CHATTANOOGA, TN (WDEF)-- Are there too many people doing hard time for drug offenses?
U.S. Attorney General Eric Holder thinks so, and is proposing lesser sentences in federal court for some drug-related crimes.
But such a move, while welcomed by some local judges, may have a ripple effect in state courts.
ERIC HOLDER, ATTORNEY GENERAL "We need to insure that incarceration is used to punish, deter and to rehabilitate. But not really to warehouse and forget".
Eric Holder's goal is for judges to hand-down lesser sentences for certain drug-related crimes in the Federal court system, and send more people to drug treatment programs.
Hamilton county Judge Rebecca Stern runs a drug court which is already doing that, for hundreds of people who would have been in jail or prison in years past.
JUDGE REBECCA STERN, JUDGE OF THE DRUG COURT "We know from dealing with our local drug court that it works, in that its highly successful for most people who go through the drug court program..there's always gonna be people that nothing is going to work."
The federal court system usually hands-down harsher sentences for drug crimes, especially trafficking.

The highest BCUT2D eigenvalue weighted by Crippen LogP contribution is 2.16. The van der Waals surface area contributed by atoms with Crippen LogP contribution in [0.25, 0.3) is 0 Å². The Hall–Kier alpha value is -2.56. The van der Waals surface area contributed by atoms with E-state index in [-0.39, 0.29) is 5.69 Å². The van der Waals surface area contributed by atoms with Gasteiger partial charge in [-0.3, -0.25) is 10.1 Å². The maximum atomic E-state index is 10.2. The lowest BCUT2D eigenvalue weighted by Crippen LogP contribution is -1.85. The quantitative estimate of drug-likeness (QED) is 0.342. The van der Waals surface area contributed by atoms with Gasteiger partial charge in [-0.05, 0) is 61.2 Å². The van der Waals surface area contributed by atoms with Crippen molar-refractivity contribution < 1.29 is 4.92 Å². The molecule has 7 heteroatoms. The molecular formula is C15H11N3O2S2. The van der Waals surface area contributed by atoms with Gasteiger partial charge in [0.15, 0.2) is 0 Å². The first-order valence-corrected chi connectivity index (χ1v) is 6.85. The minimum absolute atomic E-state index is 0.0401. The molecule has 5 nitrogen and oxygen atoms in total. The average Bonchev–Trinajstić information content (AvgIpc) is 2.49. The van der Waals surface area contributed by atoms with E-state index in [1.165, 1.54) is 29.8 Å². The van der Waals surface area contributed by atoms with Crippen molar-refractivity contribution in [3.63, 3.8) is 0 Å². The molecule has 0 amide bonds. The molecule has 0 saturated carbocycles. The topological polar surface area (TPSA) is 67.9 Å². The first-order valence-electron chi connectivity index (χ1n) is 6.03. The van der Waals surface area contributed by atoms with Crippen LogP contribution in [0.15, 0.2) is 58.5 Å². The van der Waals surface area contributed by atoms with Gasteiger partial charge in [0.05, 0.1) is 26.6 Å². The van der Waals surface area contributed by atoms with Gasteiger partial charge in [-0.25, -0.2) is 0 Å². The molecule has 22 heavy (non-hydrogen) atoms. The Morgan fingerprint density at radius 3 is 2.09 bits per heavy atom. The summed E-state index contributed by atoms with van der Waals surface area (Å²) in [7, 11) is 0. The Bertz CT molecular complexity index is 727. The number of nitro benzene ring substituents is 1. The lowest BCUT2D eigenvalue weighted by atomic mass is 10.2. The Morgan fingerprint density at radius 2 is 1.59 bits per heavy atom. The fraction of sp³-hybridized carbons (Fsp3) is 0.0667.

What would happen if federal prosecutors are urged to ease up?
JUDGE GARY STARNES "What its going to do if you change that, if you are not going to prosecute certain ones, or what ever...all those people are going to wind up back in the state system."
CADAS, the council for drug abuse and alcohol services, deals with hundreds of clients every year...working with the courts to put people into treatment instead of jails.
PAUL FUCHCAR, EXEC. DIR., CADAS "My first thought with Eric Holder's Smart on Crime initiative, was it sounded like it was going to place the emphasis on where it needed to be..the people who need to be in jail continue to be in jail."
The federal prison system, like most state prisons, is over-crowded.
A change in sentencing rules could impact both.
Holder also proposes to ask congress to change the rules to allow the release of some elderly, nonviolent drug offenders from the Federal prison system.